The National Style: Culture and Politics
Venue: the National Gallery in Prague, Veletržní Palace: Mezzanine Respirium, Mezzanine Gallery
March 8, 2013 - June 2, 2013, opening March 7, 2013
Academy of Arts, Architecture and Design team:
Author: Vendula Hnídková
Graphics: Matěj Činčera, Jan Kloss
Producers: Jana Vinšová, Veronika Rollová
National Gallery in Prague team:
Curator: Rea Michalová
Financial Officer: Tereza Pouchová
Producer: Ivana Nováková
The National Style - Culture and Politics is an exhibition that analyzes a specific part of Czechoslovak visual culture in 1918-1925 from the historical, political and national perspectives.
The milestone year of 1918 dramatically changed the political map of Europe while profoundly affecting stylistic expression in the successor states of the former Austro-Hungarian monarchy. The struggle for Czech emancipation ended successfully with the founding of the Czechoslovak Republic in 1918, and the search for a new national identity began. Although the character of the new republic was determined by the differently developed histories, religions and nationalities of the Czech and Slovak peoples, society called for a national expression to fit the definition of a "Czechoslovak nation".
The driving force to meet this call emerged from a circle of pre-war cubists who re-assessed their artistic repertoire after World War I. Some took on major posts in the state administration, at art schools and in cultural institutions where they could have a positive impact on the development of Czechoslovak culture. As influential members of artistic and architecture associations, the architects Pavel Janák and Josef Gočár, appointed professors at the Academy of Arts, Architecture and Design and the Academy of Fine Arts, began themselves to exert an impact. Their social status enabled them to play a significant role in the shaping of a Czech or Czechoslovak national style. Their cultural direction soon identified with the public's expectations and they created one of the forms of official state representation in the first years of Czechoslovakia's existence.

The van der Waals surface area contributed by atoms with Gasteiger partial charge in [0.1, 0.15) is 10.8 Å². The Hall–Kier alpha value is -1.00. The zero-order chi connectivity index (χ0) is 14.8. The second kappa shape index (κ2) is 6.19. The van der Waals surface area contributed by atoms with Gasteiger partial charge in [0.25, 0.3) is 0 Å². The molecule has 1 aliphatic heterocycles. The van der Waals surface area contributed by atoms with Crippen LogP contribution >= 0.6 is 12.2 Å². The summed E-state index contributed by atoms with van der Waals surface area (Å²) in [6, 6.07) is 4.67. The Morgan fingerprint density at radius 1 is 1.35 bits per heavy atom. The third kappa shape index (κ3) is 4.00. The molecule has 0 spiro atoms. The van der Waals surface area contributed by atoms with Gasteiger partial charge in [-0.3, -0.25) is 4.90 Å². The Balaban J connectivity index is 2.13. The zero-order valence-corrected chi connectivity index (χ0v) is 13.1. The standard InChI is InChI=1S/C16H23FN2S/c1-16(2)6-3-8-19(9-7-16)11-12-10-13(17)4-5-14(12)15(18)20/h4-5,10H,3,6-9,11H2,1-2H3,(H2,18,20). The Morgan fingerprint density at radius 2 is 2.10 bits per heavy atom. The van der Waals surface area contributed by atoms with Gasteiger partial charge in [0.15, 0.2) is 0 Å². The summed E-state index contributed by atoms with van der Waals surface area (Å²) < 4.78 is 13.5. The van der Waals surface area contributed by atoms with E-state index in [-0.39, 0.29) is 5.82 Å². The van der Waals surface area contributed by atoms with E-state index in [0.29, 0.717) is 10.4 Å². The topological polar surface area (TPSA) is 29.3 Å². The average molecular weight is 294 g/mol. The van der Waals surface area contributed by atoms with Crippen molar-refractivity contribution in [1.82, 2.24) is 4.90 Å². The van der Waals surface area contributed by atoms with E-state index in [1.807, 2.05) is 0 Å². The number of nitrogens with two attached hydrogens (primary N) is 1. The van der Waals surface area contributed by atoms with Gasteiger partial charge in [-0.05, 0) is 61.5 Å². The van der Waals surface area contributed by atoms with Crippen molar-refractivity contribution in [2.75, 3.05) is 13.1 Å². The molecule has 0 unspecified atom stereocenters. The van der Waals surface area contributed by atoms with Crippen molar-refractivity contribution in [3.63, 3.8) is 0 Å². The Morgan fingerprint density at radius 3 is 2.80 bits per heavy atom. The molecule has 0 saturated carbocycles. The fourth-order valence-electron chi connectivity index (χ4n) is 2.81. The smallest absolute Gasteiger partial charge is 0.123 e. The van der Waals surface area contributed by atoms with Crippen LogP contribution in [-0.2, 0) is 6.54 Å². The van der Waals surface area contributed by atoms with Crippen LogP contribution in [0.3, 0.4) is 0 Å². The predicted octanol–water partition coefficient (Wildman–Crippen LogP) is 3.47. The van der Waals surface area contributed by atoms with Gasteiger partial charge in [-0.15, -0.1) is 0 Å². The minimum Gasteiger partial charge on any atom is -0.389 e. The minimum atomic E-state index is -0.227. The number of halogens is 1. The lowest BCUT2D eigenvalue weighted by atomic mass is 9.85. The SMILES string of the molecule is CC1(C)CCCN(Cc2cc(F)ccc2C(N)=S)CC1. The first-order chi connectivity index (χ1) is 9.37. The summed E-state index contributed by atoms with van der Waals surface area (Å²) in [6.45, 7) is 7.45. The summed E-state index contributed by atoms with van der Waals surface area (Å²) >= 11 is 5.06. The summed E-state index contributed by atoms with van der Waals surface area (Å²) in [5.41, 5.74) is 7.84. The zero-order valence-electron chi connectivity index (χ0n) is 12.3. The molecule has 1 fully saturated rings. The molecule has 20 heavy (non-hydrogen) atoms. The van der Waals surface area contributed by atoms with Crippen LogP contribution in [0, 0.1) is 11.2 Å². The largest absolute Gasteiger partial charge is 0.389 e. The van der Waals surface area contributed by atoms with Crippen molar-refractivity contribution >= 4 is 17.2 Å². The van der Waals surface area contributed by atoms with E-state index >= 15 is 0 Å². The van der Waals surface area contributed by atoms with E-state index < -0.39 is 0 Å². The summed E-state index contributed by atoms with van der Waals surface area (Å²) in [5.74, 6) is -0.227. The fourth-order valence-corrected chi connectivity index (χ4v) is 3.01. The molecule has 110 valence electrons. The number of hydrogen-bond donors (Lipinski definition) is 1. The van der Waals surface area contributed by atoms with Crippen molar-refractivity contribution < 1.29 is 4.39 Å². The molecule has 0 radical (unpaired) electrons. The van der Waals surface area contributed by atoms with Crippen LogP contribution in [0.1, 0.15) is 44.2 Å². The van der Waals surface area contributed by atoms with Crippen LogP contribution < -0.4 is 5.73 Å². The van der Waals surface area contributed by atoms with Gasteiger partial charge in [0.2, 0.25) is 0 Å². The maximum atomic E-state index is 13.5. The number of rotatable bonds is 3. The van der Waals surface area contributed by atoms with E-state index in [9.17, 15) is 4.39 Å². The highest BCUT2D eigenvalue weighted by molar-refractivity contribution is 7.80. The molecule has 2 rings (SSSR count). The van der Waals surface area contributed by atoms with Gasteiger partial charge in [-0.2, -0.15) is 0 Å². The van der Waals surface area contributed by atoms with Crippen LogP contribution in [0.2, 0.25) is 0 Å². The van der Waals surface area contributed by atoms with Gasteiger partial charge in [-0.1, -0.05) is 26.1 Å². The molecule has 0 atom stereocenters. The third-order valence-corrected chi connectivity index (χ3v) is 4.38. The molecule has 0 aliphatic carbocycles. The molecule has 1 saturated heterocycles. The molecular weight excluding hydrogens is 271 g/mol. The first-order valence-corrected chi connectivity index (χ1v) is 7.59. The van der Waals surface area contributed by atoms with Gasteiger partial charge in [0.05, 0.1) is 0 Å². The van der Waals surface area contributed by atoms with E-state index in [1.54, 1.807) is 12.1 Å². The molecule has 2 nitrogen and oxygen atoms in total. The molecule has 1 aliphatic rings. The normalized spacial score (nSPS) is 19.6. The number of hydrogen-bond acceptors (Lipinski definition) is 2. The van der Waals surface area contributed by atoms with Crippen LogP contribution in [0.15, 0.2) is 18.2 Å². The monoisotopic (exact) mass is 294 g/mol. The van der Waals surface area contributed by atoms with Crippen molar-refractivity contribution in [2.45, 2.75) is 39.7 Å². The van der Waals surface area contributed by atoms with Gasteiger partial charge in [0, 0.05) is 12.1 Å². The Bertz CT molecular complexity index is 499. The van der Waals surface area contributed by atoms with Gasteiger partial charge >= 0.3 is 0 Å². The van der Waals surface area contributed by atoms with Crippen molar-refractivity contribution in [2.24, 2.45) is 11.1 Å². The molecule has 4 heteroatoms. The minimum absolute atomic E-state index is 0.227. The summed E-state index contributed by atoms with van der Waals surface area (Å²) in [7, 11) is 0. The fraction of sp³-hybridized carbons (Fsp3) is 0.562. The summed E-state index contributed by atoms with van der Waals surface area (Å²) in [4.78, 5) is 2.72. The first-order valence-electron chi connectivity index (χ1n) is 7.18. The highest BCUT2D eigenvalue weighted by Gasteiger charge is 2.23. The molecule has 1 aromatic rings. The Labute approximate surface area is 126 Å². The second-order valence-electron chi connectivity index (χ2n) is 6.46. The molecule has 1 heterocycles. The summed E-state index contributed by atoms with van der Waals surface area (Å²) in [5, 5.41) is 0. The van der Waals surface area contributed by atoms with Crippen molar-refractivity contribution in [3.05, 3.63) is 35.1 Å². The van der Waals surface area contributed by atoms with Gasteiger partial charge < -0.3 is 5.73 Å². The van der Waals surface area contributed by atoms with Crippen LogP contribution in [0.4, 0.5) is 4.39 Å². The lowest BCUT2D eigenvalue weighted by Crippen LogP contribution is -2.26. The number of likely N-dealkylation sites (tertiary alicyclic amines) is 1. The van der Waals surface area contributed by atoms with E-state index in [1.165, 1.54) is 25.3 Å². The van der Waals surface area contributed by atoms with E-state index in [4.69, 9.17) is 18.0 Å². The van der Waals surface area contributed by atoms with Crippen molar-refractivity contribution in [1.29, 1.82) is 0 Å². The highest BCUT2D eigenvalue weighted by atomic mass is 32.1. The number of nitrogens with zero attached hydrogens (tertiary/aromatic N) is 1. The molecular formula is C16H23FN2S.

The idea of a national style, pioneered by Janák and Gočár, was based on the idea of artistic expression determined by the local climate, so it found inspiration in the ornamentation of Slovak folk art. Iconic structures such as the Bank of the Czechoslovak Legions, the Riunione Adriatica Palace and a crematorium in Pardubice as well as a number of middle-class single-family homes were executed in lavish and highly decorative forms. Similar ornamentation was soon employed in other spheres of state representation such as banknotes, the Czechoslovak pavilions at international exhibitions and National Theatre set designs.
Nevertheless, the national style soon came face to face with the international avant-garde, whose practitioners systematically attacked the decorative repertoire. Gradually, the pioneers of the national style, too, began to abandon their original means of expression. The installation of the Czechoslovak Pavilion at the International Exposition of Modern Industrial and Decorative Arts in Paris in 1925 was the last major occasion on which the national style was employed.